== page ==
California Moves to Make Electric Car Charging More Accessible

SB454 and AB1092 aim to make it to access electric car charging for residents of multi-family dwellings and to charge at public charging stations regardless of membership requirements.

Published: 15-Sep-2013

A pair of laws currently on Gov. Jerry Brown's desk could greatly improve electric vehicle charging infrastructure in the state. California AB1092 require changes in the building code so that new multi-family dwellings are required to wire for electric car charging infrastructure, and SB454, the Electric Vehicle Charging Stations Open Access Act, would simplify access to EV charging stations.

Home charging is the most convenient way to charge an electric car, but apartment and condominium dwellers usually don't own a parking space, so they're at the mercy of landlords and home owners associations to get chargers installed. Existing state laws (SB209 and SB880) prevents those parties from outright blocking EV charger installation, but that wasn't enough.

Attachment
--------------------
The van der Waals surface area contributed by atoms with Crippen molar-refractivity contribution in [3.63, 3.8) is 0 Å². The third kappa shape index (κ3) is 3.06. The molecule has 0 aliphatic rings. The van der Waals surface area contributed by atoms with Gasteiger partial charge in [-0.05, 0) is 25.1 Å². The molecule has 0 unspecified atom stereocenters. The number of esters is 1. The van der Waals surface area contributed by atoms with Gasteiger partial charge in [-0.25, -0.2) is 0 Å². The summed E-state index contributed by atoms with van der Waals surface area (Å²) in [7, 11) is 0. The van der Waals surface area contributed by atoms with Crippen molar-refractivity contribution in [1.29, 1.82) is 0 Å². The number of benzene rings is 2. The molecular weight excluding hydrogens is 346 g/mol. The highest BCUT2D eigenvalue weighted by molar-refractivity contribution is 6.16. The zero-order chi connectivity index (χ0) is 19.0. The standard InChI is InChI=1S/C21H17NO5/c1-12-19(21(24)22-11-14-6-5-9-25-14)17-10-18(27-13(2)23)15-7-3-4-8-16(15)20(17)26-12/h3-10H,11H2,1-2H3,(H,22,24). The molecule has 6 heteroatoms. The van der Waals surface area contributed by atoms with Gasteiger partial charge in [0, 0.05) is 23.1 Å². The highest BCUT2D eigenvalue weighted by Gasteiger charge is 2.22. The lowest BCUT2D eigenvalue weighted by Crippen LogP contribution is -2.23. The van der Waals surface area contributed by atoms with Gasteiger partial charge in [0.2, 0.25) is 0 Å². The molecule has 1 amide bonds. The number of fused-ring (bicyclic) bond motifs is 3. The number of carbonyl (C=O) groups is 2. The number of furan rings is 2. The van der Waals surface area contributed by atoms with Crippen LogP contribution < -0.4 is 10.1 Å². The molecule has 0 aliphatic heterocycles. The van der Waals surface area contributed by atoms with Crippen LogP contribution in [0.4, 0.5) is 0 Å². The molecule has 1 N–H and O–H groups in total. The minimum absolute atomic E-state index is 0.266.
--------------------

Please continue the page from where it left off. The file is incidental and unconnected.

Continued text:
AB1092 requires that the California Building Standards Code be amended to require "infrastructure" for electric vehicle charging in multi-family dwellings and non-residential places like businesses, and shopping centers. The code amendment would occur sometime after Jan. 1, 2014. The law, as worded, doesn't outline specifically how these changes will work, but it does require that the California Green Building Standards Code be used as the starting point. Those voluntary standards require that at least 3 percent of parking spaces in multi-family dwellings have the wiring to allow charging station installation. At non-residential buildings, such as office buildings, at least 10 percent of parking spaces should be designated for "low emitting" cars, like electric vehicles.


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